I was lucky enough to be an author on a very important scientific paper which made world headlines (the detection of gravitational waves). The work I’m doing is on developing an instrument which may help improve the sensitivity of gravitational wave detectors. This will allow us to detect more signals from space which will help us learn about black holes and other things in the universe.

If you found yourself on Masterchef and had to cook one dish to win it all, what would your specialty dish be:

I’m a terrible cook, but I would try to cook ratatouille since I love the pixar movie of the same name.

Post Competition Report

In June I attended the World Championships of Beach Ultimate held in Royan, France. The tournament hosted 39 different countries who entered a total of 119 teams across 7 divisions. I represented Australia in the Mens division against 23 other countries. Beach Ultimate is the same game as regular ultimate disc except the field is on a beach and is smaller, with only 5 players from each team on the field at any one time (instead of 7).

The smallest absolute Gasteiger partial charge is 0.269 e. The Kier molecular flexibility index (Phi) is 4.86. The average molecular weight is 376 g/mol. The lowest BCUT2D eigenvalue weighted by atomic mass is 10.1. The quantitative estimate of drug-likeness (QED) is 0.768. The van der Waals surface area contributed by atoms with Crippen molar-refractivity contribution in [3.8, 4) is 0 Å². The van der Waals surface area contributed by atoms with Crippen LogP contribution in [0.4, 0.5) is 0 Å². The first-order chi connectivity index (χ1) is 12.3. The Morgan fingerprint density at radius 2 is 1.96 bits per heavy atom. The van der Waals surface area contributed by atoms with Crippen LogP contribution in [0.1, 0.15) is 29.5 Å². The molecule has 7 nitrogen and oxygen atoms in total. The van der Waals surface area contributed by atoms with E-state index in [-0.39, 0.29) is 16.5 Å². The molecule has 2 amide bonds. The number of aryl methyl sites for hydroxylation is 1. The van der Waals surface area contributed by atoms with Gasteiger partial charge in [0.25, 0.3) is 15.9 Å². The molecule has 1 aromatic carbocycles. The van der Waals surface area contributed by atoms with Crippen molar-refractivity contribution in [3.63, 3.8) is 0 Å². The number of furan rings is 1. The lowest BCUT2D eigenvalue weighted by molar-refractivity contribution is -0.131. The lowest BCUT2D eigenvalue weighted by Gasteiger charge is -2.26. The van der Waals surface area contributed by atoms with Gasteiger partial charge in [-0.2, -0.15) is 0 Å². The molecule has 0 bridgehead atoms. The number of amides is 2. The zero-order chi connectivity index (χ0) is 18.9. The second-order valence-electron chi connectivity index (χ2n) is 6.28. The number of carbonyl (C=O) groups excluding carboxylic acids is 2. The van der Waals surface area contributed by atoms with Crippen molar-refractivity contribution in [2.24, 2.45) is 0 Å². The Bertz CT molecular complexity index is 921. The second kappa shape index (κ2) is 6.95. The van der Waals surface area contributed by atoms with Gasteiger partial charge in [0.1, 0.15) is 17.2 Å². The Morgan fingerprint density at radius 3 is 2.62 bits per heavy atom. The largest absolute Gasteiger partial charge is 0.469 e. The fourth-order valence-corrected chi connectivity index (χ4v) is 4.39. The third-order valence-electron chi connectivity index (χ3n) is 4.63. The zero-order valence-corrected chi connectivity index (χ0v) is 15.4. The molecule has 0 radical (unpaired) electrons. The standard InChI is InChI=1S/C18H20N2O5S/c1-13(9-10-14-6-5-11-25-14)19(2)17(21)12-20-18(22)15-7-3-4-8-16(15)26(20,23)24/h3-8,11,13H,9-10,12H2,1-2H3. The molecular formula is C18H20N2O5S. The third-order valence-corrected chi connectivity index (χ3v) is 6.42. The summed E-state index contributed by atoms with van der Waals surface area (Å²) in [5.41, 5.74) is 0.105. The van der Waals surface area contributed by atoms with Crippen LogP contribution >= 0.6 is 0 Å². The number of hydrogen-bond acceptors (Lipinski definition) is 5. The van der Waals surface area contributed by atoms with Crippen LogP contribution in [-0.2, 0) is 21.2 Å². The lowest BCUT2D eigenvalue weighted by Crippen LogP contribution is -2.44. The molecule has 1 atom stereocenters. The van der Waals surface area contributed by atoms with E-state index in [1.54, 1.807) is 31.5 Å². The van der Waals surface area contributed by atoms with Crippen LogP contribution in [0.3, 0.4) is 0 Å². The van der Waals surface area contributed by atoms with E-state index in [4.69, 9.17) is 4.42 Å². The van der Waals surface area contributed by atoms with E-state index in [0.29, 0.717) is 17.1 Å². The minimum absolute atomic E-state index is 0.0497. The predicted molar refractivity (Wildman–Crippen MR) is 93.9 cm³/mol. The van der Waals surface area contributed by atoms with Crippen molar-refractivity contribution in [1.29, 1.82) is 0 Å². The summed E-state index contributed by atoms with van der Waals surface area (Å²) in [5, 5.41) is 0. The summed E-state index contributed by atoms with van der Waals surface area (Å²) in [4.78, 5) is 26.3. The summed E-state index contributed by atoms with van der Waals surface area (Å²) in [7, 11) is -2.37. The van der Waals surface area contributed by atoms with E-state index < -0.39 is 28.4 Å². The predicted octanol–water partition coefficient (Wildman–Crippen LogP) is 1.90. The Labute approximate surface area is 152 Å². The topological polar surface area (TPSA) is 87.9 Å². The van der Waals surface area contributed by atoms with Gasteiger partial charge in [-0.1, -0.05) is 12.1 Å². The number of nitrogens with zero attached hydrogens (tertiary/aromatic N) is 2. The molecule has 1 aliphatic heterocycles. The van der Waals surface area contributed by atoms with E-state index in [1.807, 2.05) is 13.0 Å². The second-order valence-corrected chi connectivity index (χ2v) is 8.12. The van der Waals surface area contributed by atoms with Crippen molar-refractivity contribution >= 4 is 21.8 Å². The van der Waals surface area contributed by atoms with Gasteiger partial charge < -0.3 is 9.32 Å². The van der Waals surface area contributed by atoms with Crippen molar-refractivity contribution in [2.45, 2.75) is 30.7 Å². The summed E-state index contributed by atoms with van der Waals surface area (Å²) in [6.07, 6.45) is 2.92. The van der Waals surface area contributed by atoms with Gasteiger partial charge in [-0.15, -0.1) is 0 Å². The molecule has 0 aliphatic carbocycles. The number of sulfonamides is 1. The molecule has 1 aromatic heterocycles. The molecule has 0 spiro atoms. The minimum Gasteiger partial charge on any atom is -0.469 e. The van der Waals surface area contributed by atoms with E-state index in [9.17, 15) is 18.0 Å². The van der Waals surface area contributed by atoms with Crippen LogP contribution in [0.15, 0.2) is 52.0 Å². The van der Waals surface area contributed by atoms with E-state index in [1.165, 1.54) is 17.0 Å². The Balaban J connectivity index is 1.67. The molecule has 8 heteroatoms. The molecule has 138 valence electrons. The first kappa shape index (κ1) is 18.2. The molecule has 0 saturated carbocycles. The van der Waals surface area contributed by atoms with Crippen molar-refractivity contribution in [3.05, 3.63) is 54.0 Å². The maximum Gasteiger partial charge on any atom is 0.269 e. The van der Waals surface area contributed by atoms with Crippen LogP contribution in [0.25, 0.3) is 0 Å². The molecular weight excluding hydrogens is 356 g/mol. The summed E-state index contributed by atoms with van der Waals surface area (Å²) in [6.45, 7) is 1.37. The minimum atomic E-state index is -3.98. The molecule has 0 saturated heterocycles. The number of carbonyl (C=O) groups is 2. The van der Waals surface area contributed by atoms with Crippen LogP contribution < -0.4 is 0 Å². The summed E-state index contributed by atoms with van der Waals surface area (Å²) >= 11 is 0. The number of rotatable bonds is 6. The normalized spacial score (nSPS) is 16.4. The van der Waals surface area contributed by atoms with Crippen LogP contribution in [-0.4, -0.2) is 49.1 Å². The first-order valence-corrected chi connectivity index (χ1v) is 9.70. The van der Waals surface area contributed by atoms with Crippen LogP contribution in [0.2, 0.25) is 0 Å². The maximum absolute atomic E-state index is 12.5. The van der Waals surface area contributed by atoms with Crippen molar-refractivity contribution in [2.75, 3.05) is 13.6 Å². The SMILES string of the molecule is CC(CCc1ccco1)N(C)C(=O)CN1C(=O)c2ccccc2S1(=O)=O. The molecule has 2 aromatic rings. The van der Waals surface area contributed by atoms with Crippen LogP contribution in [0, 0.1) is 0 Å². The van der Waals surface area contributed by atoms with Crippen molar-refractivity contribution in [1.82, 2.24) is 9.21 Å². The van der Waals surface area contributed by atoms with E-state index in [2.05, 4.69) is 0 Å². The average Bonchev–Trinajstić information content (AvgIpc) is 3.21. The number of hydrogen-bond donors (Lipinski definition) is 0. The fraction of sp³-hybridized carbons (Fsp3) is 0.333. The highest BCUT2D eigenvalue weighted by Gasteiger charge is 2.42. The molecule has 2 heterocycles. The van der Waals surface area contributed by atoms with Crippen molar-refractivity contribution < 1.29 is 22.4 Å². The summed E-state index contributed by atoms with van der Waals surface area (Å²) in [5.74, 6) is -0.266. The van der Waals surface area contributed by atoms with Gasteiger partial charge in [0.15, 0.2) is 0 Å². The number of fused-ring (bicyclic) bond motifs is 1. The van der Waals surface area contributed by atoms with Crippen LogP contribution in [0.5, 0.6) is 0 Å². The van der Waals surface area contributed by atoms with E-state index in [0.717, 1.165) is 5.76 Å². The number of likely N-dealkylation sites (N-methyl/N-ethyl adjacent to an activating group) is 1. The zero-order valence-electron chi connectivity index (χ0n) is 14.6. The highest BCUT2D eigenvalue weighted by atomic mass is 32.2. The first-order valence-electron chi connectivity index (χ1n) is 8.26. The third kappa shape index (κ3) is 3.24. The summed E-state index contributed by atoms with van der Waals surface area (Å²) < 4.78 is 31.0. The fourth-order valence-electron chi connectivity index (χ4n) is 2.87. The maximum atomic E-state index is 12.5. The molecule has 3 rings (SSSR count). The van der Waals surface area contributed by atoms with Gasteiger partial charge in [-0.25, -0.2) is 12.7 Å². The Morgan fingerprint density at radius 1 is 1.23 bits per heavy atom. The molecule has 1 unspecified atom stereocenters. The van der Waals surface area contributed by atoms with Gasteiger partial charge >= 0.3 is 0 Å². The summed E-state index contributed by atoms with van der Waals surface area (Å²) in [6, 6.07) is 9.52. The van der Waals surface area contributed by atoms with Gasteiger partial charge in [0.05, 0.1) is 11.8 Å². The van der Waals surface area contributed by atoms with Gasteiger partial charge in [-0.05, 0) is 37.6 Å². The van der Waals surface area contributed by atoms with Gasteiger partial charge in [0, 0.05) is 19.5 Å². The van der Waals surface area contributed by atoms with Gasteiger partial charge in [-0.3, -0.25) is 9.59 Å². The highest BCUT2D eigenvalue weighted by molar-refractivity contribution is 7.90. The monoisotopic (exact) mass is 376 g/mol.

I arrived in France a few days before the tournament allowing me to get settled in and hopefully shake off any jet lag from the flight over. We played a practice game at the fields the day after arriving. It was great to have a run around with the team after the long flight over to France. We stayed the week at a local hotel run by a lovely French man named Pascal. It was difficult to communicate with him because he spoke no English but he was enthusiastic about hosting us for the competition and following our teams progress.
The tournament goes for a full week and the schedule is pretty brutal with 3 games a day in the pool stages. It was really hot the whole week which made conditions for playing tough. Overall the team played really well. We had a really strong showing in the first few days of the tournament, and were looking to be contenders for the title. A tough loss on the last day of the group stage caused us to get a tougher quarter final against the USA, which unfortunately we lost. USA would go on to win gold in the grand final. We finished off the tournament well with a strong win over Canada to get 7th Place overall.